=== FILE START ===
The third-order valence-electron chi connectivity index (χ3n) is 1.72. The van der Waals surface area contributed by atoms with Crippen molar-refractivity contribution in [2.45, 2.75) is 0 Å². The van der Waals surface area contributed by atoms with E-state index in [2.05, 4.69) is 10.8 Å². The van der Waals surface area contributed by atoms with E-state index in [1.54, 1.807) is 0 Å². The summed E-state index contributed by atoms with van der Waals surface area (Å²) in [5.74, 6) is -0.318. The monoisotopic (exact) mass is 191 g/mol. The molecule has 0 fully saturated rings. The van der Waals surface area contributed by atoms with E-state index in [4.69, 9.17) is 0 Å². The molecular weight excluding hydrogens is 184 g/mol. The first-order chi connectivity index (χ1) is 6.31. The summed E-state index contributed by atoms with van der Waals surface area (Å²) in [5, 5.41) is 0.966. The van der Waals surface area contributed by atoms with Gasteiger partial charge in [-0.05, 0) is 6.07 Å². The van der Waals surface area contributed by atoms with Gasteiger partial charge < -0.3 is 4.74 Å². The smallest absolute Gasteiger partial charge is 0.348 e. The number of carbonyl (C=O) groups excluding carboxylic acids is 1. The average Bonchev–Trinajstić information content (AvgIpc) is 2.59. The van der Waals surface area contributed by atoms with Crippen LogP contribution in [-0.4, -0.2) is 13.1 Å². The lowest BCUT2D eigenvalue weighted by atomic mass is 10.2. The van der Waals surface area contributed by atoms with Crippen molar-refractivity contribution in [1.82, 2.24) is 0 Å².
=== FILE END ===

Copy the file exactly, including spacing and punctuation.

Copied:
The third-order valence-electron chi connectivity index (χ3n) is 1.72. The van der Waals surface area contributed by atoms with Crippen molar-refractivity contribution in [2.45, 2.75) is 0 Å². The van der Waals surface area contributed by atoms with E-state index in [2.05, 4.69) is 10.8 Å². The van der Waals surface area contributed by atoms with E-state index in [1.54, 1.807) is 0 Å². The summed E-state index contributed by atoms with van der Waals surface area (Å²) in [5.74, 6) is -0.318. The monoisotopic (exact) mass is 191 g/mol. The molecule has 0 fully saturated rings. The van der Waals surface area contributed by atoms with E-state index in [4.69, 9.17) is 0 Å². The molecular weight excluding hydrogens is 184 g/mol. The first-order chi connectivity index (χ1) is 6.31. The summed E-state index contributed by atoms with van der Waals surface area (Å²) in [5, 5.41) is 0.966. The van der Waals surface area contributed by atoms with Gasteiger partial charge in [-0.05, 0) is 6.07 Å². The van der Waals surface area contributed by atoms with Gasteiger partial charge < -0.3 is 4.74 Å². The smallest absolute Gasteiger partial charge is 0.348 e. The number of carbonyl (C=O) groups excluding carboxylic acids is 1. The average Bonchev–Trinajstić information content (AvgIpc) is 2.59. The van der Waals surface area contributed by atoms with Crippen LogP contribution in [-0.4, -0.2) is 13.1 Å². The lowest BCUT2D eigenvalue weighted by atomic mass is 10.2. The van der Waals surface area contributed by atoms with Crippen molar-refractivity contribution in [1.82, 2.24) is 0 Å².